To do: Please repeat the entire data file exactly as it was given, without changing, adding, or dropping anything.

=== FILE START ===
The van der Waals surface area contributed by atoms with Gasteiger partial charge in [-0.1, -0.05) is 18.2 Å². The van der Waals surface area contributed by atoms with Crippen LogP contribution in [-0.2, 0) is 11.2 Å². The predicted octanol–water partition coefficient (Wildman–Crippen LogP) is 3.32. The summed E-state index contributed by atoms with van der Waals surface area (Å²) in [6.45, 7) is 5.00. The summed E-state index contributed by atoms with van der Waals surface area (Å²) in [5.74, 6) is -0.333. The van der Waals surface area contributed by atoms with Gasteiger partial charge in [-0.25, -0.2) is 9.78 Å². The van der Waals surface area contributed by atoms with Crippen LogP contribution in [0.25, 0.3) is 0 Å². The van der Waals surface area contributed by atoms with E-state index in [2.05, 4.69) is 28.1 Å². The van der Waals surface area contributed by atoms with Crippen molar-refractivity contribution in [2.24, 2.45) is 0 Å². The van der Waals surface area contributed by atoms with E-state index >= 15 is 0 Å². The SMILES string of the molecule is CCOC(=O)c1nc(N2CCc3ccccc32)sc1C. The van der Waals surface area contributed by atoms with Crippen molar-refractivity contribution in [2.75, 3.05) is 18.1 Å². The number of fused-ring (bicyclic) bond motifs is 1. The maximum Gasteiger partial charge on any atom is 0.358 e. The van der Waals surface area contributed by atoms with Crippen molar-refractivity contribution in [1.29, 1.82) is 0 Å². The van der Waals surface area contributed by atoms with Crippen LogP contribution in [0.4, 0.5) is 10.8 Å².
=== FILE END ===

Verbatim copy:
The van der Waals surface area contributed by atoms with Gasteiger partial charge in [-0.1, -0.05) is 18.2 Å². The van der Waals surface area contributed by atoms with Crippen LogP contribution in [-0.2, 0) is 11.2 Å². The predicted octanol–water partition coefficient (Wildman–Crippen LogP) is 3.32. The summed E-state index contributed by atoms with van der Waals surface area (Å²) in [6.45, 7) is 5.00. The summed E-state index contributed by atoms with van der Waals surface area (Å²) in [5.74, 6) is -0.333. The van der Waals surface area contributed by atoms with Gasteiger partial charge in [-0.25, -0.2) is 9.78 Å². The van der Waals surface area contributed by atoms with Crippen LogP contribution in [0.25, 0.3) is 0 Å². The van der Waals surface area contributed by atoms with E-state index in [2.05, 4.69) is 28.1 Å². The van der Waals surface area contributed by atoms with Crippen molar-refractivity contribution in [2.24, 2.45) is 0 Å². The van der Waals surface area contributed by atoms with E-state index >= 15 is 0 Å². The SMILES string of the molecule is CCOC(=O)c1nc(N2CCc3ccccc32)sc1C. The van der Waals surface area contributed by atoms with Crippen molar-refractivity contribution in [2.75, 3.05) is 18.1 Å². The number of fused-ring (bicyclic) bond motifs is 1. The maximum Gasteiger partial charge on any atom is 0.358 e. The van der Waals surface area contributed by atoms with Crippen molar-refractivity contribution in [1.29, 1.82) is 0 Å². The van der Waals surface area contributed by atoms with Crippen LogP contribution in [0.4, 0.5) is 10.8 Å².